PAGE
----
Another important aspect is the difference between epidemic and non-epidemic periods and between lower and higher intensity levels. Lower success rates were associated with steep increases in the seasonal epidemic activity curve and continues to decrease during the epidemic period, when the prediction is harder to make. The results for T+2 are similar to T+1, excluding the "very high" level where the percentage of success was 71.4%, but this could be because of a small number of observations at this level of activity (Table 4).

Given the results, it does not seem wise to extend the prediction to three weeks or one month with these explanatory variables, taking into account that for T+2 MSE is very high and CI very wide.

Future improvements in the model will include the identification, within the available data sources, of other variables that would improve the prediction.

For example, Google flu trend presented a very good correlation in the pilot test and predictions got better including this factor in the model, with a sensible decrease of the prediction errors, and it would be important to find a variable that provides similar information about population consultations on influenza. In this sense, there is a free telephone service for the citizens of Catalonia, from which the weekly volume of public consultations on influenza could probably be extracted, adding useful information.

Thus, it would be interesting to replace meteorological observed data with forecast data in order to predict in advance abrupt changes in temperatures which might influence the influenza rate. The circulating seasonal influenza strain is another factor that could affect the duration and peaks of the seasonal epidemic, and its inclusion might also improve the prediction.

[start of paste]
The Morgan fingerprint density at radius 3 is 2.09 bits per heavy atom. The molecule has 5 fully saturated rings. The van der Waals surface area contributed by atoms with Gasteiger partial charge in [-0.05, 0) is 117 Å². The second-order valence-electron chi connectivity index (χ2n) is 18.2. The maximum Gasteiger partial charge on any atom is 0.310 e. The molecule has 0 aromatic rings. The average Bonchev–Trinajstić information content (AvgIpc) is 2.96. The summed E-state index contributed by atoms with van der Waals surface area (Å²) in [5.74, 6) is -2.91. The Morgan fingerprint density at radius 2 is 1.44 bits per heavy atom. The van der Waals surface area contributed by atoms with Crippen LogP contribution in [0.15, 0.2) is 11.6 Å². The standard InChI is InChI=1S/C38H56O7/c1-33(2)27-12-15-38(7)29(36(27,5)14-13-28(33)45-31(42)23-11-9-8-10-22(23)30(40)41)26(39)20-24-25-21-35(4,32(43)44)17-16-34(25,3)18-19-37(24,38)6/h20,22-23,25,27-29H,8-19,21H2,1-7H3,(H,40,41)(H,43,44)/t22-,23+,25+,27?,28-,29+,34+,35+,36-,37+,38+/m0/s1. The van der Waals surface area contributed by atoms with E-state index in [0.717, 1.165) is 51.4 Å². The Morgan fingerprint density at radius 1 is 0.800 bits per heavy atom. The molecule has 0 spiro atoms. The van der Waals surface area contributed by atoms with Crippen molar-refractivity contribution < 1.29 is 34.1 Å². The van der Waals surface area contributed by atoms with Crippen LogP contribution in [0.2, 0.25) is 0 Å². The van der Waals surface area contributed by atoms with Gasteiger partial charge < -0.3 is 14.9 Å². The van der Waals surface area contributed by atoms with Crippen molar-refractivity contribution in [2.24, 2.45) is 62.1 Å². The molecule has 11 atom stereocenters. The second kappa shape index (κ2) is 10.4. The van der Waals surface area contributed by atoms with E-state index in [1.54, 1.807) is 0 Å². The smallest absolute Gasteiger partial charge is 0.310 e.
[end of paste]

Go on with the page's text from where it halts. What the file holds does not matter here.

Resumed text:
In conclusion, the model was shown to be useful but could be improved by further use.

Supporting information

S1 Appendix. Mathematical equations for the 5 selected models.

https://doi.org/10.1371/journal.pone.0193651.s001

(DOCX)

S1 Table. Distance correlation between sanitary regions in 2014–2015 season (A) and AIC for the 5 fitted models for 2010–2015 and 2010–2016 (B).

https://doi.org/10.1371/journal.pone.0193651.s002

(DOCX)

S1 Fig. Estimation of the prediction one week previously (T+1) for the 5 different models, season 2014–2015 and 2015–2016.

https://doi.org/10.1371/journal.pone.0193651.s003

(PDF)

Acknowledgments

The authors would like to acknowledge the members of PIDIRAC surveillance System, Jessica Amaro and the team of METEOCAT for the meteorological data.